Not Only Foolish, It's Fiscally IrresponsibleTweet
October 7, 2015
We can’t afford it. No one wants to buy it. And it’s putting our nuclear material at risk.
The Mixed Oxide Fuel Fabrication Facility (MOX) is a Department of Energy budget-busting boondoggle. MOX, designed to convert weapons grade plutonium into fuel for nuclear reactors, was originally expected to cost a modest $1.6 billion. Twelve years later, DOE has sunk $4.5 billion into construction, yet the building is only 70 percent complete. The final price tag, which includes finishing construction and operating the plant over the next 20 years, is now estimated to be anywhere between $25.1 billion and $47.5 billion.
Besides a ballooning cost, MOX has a whole host of problems that should be the final nails in its coffin. Primary among them, the MOX project lost its only potential customer for mixed oxide fuel in 2008 and hasn’t been able to find a single replacement seven years later. This could be because the use of the fuel in commercial nuclear reactors will require significant safety testing, as well as extensive and expensive modifications for currently operating Low Enriched Uranium reactors.
In addition to the absence of customers, the MOX facility was designed with a glaring security flaw. The Nuclear Regulatory Commission requires that facilities like MOX be able to verify the location of all special nuclear materials within 72 hours. The reasoning for this is simple: if a terrorist claims to have stolen nuclear material from a facility like MOX, it is essential to be able to verify or disprove such a claim as soon as possible. Yet, according to the Union of Concerned Scientists, the contractor designed the facility in a way that couldn’t meet those requirements. The contractor believes it will take 180 days to physically verify the location of all items stored at the facility, but it could take even longer. The Nuclear Regulatory Commission granted an exemption to the requirement, and construction began.
The National Nuclear Security Administration has acknowledged that the project has also seen construction setbacks, including improperly installed equipment, according to the Savannah River Site Watch.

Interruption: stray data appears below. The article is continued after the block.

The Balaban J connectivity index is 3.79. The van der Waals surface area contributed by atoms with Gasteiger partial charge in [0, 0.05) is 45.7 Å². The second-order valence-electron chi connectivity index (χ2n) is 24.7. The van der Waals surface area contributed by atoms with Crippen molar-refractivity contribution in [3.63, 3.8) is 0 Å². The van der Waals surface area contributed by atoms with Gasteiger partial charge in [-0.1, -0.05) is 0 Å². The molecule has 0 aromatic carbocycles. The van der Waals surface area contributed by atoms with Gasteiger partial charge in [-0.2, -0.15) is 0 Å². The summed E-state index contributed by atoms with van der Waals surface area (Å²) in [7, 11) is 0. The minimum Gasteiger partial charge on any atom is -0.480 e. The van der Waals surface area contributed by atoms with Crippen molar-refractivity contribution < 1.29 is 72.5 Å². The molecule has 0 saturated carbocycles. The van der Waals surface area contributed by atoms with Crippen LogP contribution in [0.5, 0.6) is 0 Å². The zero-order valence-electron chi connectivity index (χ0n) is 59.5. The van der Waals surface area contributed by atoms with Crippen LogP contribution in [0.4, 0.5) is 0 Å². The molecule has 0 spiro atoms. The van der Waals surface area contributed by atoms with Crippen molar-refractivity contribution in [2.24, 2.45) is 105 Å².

Thankfully alternatives to the MOX do exist. The Department of Energy recently convened a “Red Team” of nuclear experts to review plutonium disposition options. They compared the MOX project to a “dilute-and-dispose” method (also known as downblending), which involves mixing weapons grade plutonium with a non-radioactive material and placing it in an underground repository. This method would not only be significantly cheaper than continuing down the MOX path, it would also offer a more secure disposal method.
The downblending approach also offers a significant advantage over the MOX program in that it is the sole method that can process all of the material. MOX is the subject of an agreement with Russia which states that each country will dispose of 34 metric tons of plutonium. However, even if MOX were to be completed and fully functional, the United States would still fall short of the agreement with Russia because the technology cannot process 20 percent of the plutonium declared excess because it is “impure.”
Defenders of MOX have historically argued that downblending would not be possible because it would require amending the original deal with Russia. However, the DOE Red Team recently found that because Russia is so far ahead of the United States in its plutonium disposition process, and because the MOX project is so far behind in meeting timing requirements, that negotiations will have to be renewed anyway.
MOX is the nuclear bridge to nowhere. A project with a laundry list of problems, it is barely kept alive by minimal annual funding and earmarks by Congressional members with vested interests. Earlier this year Rep. Jeff Fortenberry (R-NE) called out the lack of a clear path forward for plutonium disposition. “MOX is expensive and its future is unclear…we keep digging this hole and digging this hole. This policy is adrift, and it’s costing taxpayers a great deal of money.”
Allocating even one penny more for a program that may never be able to fully complete its mission and that doesn’t have a single potential customer is not only foolish, it’s fiscally irresponsible.
Lydia Dennett is an investigator for the Project On Government Oversight. Lydia works on safety and security of nuclear weapons and power facilities, foreign lobbying and influence, and works with Department of Veterans Affairs whistleblowers.
Authors: Lydia Dennett
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